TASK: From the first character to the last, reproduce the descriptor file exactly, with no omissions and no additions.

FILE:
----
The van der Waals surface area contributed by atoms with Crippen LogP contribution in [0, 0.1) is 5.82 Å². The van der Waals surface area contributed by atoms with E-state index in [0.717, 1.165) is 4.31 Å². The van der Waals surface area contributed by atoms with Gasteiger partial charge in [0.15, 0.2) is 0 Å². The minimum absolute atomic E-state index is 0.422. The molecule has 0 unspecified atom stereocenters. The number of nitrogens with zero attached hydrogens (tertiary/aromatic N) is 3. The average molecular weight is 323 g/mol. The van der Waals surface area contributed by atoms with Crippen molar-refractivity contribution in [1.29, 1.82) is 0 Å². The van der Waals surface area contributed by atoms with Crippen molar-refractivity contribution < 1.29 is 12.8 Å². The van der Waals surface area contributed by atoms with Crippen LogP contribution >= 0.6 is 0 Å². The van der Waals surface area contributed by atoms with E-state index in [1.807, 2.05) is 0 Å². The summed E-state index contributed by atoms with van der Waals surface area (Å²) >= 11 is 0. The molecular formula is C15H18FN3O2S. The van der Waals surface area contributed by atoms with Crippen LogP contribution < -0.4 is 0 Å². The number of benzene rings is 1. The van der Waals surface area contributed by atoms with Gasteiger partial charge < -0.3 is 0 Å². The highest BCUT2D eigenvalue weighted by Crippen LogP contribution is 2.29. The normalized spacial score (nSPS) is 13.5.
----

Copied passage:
The van der Waals surface area contributed by atoms with Crippen LogP contribution in [0, 0.1) is 5.82 Å². The van der Waals surface area contributed by atoms with E-state index in [0.717, 1.165) is 4.31 Å². The van der Waals surface area contributed by atoms with Gasteiger partial charge in [0.15, 0.2) is 0 Å². The minimum absolute atomic E-state index is 0.422. The molecule has 0 unspecified atom stereocenters. The number of nitrogens with zero attached hydrogens (tertiary/aromatic N) is 3. The average molecular weight is 323 g/mol. The van der Waals surface area contributed by atoms with Crippen molar-refractivity contribution in [1.29, 1.82) is 0 Å². The van der Waals surface area contributed by atoms with Crippen molar-refractivity contribution < 1.29 is 12.8 Å². The van der Waals surface area contributed by atoms with Crippen LogP contribution >= 0.6 is 0 Å². The van der Waals surface area contributed by atoms with E-state index in [1.807, 2.05) is 0 Å². The summed E-state index contributed by atoms with van der Waals surface area (Å²) >= 11 is 0. The molecular formula is C15H18FN3O2S. The van der Waals surface area contributed by atoms with Crippen LogP contribution < -0.4 is 0 Å². The number of benzene rings is 1. The van der Waals surface area contributed by atoms with Gasteiger partial charge < -0.3 is 0 Å². The highest BCUT2D eigenvalue weighted by Crippen LogP contribution is 2.29. The normalized spacial score (nSPS) is 13.5.